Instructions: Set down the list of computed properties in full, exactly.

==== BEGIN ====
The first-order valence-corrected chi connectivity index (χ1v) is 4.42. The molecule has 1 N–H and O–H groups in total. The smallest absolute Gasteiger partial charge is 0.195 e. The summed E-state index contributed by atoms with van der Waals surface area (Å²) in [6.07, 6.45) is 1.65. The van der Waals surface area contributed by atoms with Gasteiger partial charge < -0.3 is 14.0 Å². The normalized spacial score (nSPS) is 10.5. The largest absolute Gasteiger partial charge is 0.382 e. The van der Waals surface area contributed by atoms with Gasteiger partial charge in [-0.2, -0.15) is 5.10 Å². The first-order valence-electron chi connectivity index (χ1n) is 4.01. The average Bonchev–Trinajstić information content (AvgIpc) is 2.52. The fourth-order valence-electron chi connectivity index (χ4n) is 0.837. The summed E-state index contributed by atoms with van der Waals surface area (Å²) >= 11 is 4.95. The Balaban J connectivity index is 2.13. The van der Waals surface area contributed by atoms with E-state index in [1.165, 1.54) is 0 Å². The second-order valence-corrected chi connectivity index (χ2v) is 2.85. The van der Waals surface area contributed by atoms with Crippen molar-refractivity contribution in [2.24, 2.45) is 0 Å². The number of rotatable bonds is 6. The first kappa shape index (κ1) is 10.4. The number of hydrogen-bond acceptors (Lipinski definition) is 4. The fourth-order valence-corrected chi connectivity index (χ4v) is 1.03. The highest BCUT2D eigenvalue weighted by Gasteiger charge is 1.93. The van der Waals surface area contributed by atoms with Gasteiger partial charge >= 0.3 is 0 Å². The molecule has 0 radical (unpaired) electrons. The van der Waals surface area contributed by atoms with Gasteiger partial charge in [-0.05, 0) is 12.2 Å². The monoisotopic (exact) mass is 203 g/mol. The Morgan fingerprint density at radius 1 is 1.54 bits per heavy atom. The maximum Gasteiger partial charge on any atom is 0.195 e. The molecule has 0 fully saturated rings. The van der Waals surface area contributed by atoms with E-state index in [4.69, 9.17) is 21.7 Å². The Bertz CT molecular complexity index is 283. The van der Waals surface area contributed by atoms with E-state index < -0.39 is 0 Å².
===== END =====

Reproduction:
The first-order valence-corrected chi connectivity index (χ1v) is 4.42. The molecule has 1 N–H and O–H groups in total. The smallest absolute Gasteiger partial charge is 0.195 e. The summed E-state index contributed by atoms with van der Waals surface area (Å²) in [6.07, 6.45) is 1.65. The van der Waals surface area contributed by atoms with Gasteiger partial charge < -0.3 is 14.0 Å². The normalized spacial score (nSPS) is 10.5. The largest absolute Gasteiger partial charge is 0.382 e. The van der Waals surface area contributed by atoms with Gasteiger partial charge in [-0.2, -0.15) is 5.10 Å². The first-order valence-electron chi connectivity index (χ1n) is 4.01. The average Bonchev–Trinajstić information content (AvgIpc) is 2.52. The fourth-order valence-electron chi connectivity index (χ4n) is 0.837. The summed E-state index contributed by atoms with van der Waals surface area (Å²) >= 11 is 4.95. The Balaban J connectivity index is 2.13. The van der Waals surface area contributed by atoms with E-state index in [1.165, 1.54) is 0 Å². The second-order valence-corrected chi connectivity index (χ2v) is 2.85. The van der Waals surface area contributed by atoms with Crippen molar-refractivity contribution in [2.24, 2.45) is 0 Å². The number of rotatable bonds is 6. The first kappa shape index (κ1) is 10.4. The number of hydrogen-bond acceptors (Lipinski definition) is 4. The fourth-order valence-corrected chi connectivity index (χ4v) is 1.03. The highest BCUT2D eigenvalue weighted by Gasteiger charge is 1.93. The van der Waals surface area contributed by atoms with Gasteiger partial charge >= 0.3 is 0 Å². The molecule has 0 radical (unpaired) electrons. The van der Waals surface area contributed by atoms with Gasteiger partial charge in [-0.05, 0) is 12.2 Å². The monoisotopic (exact) mass is 203 g/mol. The Morgan fingerprint density at radius 1 is 1.54 bits per heavy atom. The maximum Gasteiger partial charge on any atom is 0.195 e. The molecule has 0 fully saturated rings. The van der Waals surface area contributed by atoms with E-state index in [4.69, 9.17) is 21.7 Å². The Bertz CT molecular complexity index is 283. The van der Waals surface area contributed by atoms with E-state index < -0.39 is 0 Å².